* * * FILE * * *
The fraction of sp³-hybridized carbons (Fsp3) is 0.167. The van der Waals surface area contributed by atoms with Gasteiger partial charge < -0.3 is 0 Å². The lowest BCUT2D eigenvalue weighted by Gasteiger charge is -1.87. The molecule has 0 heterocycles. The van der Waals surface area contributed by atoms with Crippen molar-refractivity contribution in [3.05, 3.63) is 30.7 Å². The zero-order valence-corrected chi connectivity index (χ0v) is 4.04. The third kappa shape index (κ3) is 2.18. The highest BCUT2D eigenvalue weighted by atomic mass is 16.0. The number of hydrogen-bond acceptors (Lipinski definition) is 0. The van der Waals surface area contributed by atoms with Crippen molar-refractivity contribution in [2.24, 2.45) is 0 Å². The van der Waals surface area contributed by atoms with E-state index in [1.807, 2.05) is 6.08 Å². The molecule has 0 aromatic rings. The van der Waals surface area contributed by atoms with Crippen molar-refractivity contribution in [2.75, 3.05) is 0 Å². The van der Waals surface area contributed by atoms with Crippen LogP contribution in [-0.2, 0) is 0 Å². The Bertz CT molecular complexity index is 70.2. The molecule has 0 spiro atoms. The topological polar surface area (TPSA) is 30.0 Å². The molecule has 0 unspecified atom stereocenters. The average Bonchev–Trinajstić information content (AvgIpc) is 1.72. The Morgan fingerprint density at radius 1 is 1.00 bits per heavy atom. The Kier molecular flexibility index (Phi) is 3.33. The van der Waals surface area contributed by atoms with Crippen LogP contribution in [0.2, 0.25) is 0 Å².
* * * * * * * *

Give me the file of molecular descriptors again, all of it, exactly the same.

The fraction of sp³-hybridized carbons (Fsp3) is 0.167. The van der Waals surface area contributed by atoms with Gasteiger partial charge < -0.3 is 0 Å². The lowest BCUT2D eigenvalue weighted by Gasteiger charge is -1.87. The molecule has 0 heterocycles. The van der Waals surface area contributed by atoms with Crippen molar-refractivity contribution in [3.05, 3.63) is 30.7 Å². The zero-order valence-corrected chi connectivity index (χ0v) is 4.04. The third kappa shape index (κ3) is 2.18. The highest BCUT2D eigenvalue weighted by atomic mass is 16.0. The number of hydrogen-bond acceptors (Lipinski definition) is 0. The van der Waals surface area contributed by atoms with Crippen molar-refractivity contribution in [2.24, 2.45) is 0 Å². The van der Waals surface area contributed by atoms with E-state index in [1.807, 2.05) is 6.08 Å². The molecule has 0 aromatic rings. The van der Waals surface area contributed by atoms with Crippen molar-refractivity contribution in [2.75, 3.05) is 0 Å². The van der Waals surface area contributed by atoms with Crippen LogP contribution in [-0.2, 0) is 0 Å². The Bertz CT molecular complexity index is 70.2. The molecule has 0 spiro atoms. The topological polar surface area (TPSA) is 30.0 Å². The molecule has 0 unspecified atom stereocenters. The average Bonchev–Trinajstić information content (AvgIpc) is 1.72. The Morgan fingerprint density at radius 1 is 1.00 bits per heavy atom. The Kier molecular flexibility index (Phi) is 3.33. The van der Waals surface area contributed by atoms with Crippen LogP contribution in [0.2, 0.25) is 0 Å².